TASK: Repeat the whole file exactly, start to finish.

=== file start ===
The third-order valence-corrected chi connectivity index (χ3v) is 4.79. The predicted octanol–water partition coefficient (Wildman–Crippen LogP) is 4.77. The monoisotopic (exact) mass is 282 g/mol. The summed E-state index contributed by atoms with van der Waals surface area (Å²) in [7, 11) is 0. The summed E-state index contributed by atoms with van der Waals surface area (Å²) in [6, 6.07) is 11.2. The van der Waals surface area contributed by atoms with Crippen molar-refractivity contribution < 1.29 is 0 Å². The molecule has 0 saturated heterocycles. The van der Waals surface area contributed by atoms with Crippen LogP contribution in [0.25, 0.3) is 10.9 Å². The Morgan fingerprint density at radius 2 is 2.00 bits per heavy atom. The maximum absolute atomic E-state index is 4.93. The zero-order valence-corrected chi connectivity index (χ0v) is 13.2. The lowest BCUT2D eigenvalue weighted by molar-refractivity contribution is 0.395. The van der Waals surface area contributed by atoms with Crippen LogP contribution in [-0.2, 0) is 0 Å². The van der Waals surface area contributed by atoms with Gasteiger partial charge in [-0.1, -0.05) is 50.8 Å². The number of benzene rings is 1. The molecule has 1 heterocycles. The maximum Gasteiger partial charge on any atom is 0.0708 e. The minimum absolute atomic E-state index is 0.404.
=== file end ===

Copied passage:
The third-order valence-corrected chi connectivity index (χ3v) is 4.79. The predicted octanol–water partition coefficient (Wildman–Crippen LogP) is 4.77. The monoisotopic (exact) mass is 282 g/mol. The summed E-state index contributed by atoms with van der Waals surface area (Å²) in [7, 11) is 0. The summed E-state index contributed by atoms with van der Waals surface area (Å²) in [6, 6.07) is 11.2. The van der Waals surface area contributed by atoms with Crippen molar-refractivity contribution < 1.29 is 0 Å². The molecule has 0 saturated heterocycles. The van der Waals surface area contributed by atoms with Crippen LogP contribution in [0.25, 0.3) is 10.9 Å². The Morgan fingerprint density at radius 2 is 2.00 bits per heavy atom. The maximum absolute atomic E-state index is 4.93. The zero-order valence-corrected chi connectivity index (χ0v) is 13.2. The lowest BCUT2D eigenvalue weighted by molar-refractivity contribution is 0.395. The van der Waals surface area contributed by atoms with Crippen LogP contribution in [-0.2, 0) is 0 Å². The van der Waals surface area contributed by atoms with Gasteiger partial charge in [-0.1, -0.05) is 50.8 Å². The number of benzene rings is 1. The molecule has 1 heterocycles. The maximum Gasteiger partial charge on any atom is 0.0708 e. The minimum absolute atomic E-state index is 0.404.